This week we read of the death of both of Moses’s siblings, Miriam and Aaron. According to Jewish tradition, throughout the forty years of wandering in the desert the Children of Israel were blessed with a miraculous well of water that followed them wherever they went. It was called “Miriam’s Well,” for it existed due to the merit of Miriam who was the greatest prophetess in Jewish history. Read more →

Korakh (Numbers 16:1-18:32)

07 Jul
July 7, 2013

Some people just can’t take yes for an answer. They are so committed to complaining about life, searching for things to be upset about, reveling in their role as victims of others that they simply can’t accept that things are going well for them no matter what. Read more →

Korah (Numbers 16:1-18:32)

01 Jul
July 1, 2013

Moses faces the most serious challenge to his leadership in his entire career this week. It comes from a man named Korah who was himself part of the leadership elite of the Israelites and a member of Moses’s own tribe. Korah accuses Moses of the sin of acting as if he is holier than (read – “more important than”) everyone else, while at the same time claiming that all of Israel is “a kingdom of priests.” Read more →

Behaalotkha 2006 (Numbers 8:1-12:16)

28 Jun
June 28, 2013

I was witness to a miracle last week. Really. It was one of the most powerful and profound moments I have ever been privileged to experience and it touched me so deeply that it brought tears to my eyes. I was reminded of what the great Jewish philosopher Moses Maimonides once said about the nature of miracles. Maimonides, or Rambam as Jewish tradition always calls him was the ultimate Aristotelian Jewish rationalist of the 12th century and he had a remarkable ability to balance the theological expectations of a thousand years of Jewish tradition and his personal rigorous intellectual demands for integrity at the same time. When writing about the phenomenon of miracles in the world Maimonides wrote, “Miracles do not come to demonstrate what is impossible, but rather to show what is possible.” That was exactly what happened to me last week – I experienced the miracle of the possible. Read more →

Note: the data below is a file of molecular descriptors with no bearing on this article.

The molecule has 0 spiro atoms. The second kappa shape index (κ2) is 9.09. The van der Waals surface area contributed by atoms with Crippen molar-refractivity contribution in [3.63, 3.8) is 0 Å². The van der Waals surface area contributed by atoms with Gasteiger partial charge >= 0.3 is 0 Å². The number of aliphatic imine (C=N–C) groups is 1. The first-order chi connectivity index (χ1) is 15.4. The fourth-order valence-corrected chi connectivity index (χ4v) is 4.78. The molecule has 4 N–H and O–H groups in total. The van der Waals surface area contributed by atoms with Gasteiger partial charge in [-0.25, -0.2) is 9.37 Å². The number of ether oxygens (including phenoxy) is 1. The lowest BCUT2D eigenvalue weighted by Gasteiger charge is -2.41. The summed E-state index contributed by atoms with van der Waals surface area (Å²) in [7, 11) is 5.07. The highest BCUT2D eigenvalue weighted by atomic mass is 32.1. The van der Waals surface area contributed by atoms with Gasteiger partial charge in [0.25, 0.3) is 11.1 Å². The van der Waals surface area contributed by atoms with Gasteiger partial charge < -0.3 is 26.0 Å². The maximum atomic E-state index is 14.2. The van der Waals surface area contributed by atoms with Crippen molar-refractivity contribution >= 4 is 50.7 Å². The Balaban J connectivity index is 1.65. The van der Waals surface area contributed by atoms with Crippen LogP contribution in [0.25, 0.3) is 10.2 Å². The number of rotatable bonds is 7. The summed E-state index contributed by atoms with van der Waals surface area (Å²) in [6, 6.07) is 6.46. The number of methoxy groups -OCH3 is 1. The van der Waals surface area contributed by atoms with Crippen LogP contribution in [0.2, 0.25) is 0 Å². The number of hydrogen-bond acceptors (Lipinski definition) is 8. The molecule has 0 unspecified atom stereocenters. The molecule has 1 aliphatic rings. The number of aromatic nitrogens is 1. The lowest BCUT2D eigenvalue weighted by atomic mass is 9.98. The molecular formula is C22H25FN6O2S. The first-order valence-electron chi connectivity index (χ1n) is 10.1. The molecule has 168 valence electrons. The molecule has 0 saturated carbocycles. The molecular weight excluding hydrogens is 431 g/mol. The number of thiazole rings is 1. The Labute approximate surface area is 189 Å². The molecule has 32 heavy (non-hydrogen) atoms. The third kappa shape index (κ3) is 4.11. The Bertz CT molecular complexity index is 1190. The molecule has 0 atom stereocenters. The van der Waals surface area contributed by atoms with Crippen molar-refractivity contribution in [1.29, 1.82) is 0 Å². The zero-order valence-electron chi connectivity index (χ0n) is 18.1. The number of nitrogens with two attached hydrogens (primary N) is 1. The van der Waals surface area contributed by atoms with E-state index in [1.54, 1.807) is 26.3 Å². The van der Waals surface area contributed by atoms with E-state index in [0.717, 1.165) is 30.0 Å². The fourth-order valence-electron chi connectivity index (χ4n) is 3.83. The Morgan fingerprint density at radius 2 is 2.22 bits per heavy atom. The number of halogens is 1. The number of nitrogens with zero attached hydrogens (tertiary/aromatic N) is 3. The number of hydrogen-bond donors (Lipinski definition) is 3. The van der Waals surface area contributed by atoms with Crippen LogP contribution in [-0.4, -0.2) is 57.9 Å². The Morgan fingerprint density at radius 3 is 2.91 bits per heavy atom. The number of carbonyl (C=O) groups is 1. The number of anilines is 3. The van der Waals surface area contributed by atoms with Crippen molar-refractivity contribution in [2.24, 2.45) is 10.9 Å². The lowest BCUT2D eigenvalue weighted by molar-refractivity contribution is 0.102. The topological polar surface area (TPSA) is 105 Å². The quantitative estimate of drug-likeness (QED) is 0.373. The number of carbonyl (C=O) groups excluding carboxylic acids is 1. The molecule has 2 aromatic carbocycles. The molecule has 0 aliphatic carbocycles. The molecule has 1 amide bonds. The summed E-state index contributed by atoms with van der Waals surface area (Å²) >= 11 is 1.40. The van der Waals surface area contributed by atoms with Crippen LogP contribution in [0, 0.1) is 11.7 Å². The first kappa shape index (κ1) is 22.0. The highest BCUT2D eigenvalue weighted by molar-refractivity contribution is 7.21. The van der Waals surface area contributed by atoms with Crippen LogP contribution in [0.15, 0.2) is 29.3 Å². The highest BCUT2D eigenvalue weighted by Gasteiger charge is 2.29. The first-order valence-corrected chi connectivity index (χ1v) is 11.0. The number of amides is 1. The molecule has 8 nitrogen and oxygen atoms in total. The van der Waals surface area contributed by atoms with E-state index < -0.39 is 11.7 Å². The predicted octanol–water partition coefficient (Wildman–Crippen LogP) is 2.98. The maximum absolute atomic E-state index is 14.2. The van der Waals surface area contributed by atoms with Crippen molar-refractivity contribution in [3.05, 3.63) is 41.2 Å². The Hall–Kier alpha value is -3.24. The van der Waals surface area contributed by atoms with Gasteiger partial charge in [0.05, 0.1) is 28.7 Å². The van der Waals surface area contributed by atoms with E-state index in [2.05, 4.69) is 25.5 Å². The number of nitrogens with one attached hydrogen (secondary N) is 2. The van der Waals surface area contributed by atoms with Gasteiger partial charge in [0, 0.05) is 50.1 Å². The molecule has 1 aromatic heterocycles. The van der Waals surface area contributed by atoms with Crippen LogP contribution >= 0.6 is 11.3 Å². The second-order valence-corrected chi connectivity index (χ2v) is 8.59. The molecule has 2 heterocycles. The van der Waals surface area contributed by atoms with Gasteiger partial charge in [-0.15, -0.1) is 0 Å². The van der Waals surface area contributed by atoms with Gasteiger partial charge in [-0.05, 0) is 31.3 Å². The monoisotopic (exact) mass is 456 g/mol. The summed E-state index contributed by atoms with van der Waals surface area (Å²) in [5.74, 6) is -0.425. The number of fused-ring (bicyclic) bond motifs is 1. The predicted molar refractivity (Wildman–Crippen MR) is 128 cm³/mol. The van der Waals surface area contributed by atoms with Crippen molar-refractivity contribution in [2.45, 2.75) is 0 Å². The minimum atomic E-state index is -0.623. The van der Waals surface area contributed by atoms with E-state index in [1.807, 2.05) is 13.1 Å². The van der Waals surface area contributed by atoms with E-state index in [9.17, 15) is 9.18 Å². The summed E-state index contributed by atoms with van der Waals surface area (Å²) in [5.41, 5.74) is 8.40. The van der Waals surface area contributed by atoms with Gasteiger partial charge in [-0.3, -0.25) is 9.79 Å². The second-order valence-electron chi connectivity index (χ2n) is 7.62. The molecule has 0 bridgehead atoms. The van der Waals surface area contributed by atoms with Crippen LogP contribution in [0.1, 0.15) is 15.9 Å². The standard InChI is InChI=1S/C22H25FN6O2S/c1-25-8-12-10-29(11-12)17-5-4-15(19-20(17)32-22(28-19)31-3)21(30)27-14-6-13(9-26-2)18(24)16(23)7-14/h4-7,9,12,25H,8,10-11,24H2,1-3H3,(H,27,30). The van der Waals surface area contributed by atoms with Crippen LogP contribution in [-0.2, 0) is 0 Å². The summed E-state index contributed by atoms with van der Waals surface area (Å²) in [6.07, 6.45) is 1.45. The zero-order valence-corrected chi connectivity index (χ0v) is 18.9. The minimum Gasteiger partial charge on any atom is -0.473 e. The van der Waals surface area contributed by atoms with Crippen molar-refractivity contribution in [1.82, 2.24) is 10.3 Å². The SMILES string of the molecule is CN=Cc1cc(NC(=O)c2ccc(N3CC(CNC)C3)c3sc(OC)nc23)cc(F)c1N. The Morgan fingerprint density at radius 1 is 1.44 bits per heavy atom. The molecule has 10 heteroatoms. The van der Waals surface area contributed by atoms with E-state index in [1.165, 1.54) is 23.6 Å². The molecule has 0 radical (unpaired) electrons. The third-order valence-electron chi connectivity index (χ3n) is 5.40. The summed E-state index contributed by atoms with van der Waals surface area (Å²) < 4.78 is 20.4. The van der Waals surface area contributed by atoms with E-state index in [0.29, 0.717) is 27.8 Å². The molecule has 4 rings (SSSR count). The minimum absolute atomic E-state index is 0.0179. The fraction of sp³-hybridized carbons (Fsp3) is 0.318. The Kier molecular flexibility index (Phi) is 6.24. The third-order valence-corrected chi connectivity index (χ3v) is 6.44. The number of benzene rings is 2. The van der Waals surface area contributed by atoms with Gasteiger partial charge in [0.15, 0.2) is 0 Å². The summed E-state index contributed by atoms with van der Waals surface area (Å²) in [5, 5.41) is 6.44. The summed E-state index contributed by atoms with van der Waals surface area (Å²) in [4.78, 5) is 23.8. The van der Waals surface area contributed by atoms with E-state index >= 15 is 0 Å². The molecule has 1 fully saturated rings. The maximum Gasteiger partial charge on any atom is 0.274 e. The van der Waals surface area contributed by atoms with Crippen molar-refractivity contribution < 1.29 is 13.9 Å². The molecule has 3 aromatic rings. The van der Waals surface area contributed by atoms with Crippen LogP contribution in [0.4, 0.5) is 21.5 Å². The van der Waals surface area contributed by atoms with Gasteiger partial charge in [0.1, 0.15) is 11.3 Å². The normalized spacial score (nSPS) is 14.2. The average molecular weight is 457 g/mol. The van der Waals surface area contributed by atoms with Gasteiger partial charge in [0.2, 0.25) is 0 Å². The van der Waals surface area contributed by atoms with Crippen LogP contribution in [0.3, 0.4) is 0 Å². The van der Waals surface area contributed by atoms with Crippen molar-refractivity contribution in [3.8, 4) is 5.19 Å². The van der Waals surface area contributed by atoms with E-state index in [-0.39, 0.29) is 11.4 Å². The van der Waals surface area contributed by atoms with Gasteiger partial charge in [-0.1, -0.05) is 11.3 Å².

Behaalotkha-2 (Numbers 8:1-12:16)

14 Jun
June 14, 2013

I was witness to a miracle last week. Really. It was one of the most powerful and profound moments I have ever been privileged to experience and it touched me so deeply that it brought tears to my eyes. I was reminded of what the great Jewish philosopher Moses Maimonides once said about the nature of miracles. Maimonides, or Rambam as Jewish tradition always calls him was the ultimate Aristotelian Jewish rationalist of the 12th century and he had a remarkable ability to balance the theological expectations of a thousand years of Jewish tradition and his personal rigorous intellectual demands for integrity at the same time. When writing about the phenomenon of miracles in the world Maimonides wrote, “Miracles do not come to demonstrate what is impossible, but rather to show what is possible.” That was exactly what happened to me last week – I experienced the miracle of the possible. Read more →

Behaalotkha (Numbers 8:1-12:16)

07 Jun
June 7, 2013

I know many people who talk as if their lives are dictated by divine forces beyond their control. Sometimes it comes out in the form of “You know rabbi, I believe that everything happens for a reason.” Sometimes it is as direct as believing that no matter what happens, “It’s God’s will.” Read more →

Naso 2005 (Numbers 4:21-7:89)

01 Jun
June 1, 2013

One of my favorite passages in the Talmud, is the phrase, “More important than reciting blessings, is to be a blessing.” In many ways it sums up for me the Jewish attitude about the role of human beings in the world. Our job is to be a blessing to others, not only to our family and friends, but to strangers we don’t even know and even to the very earth itself. Read more →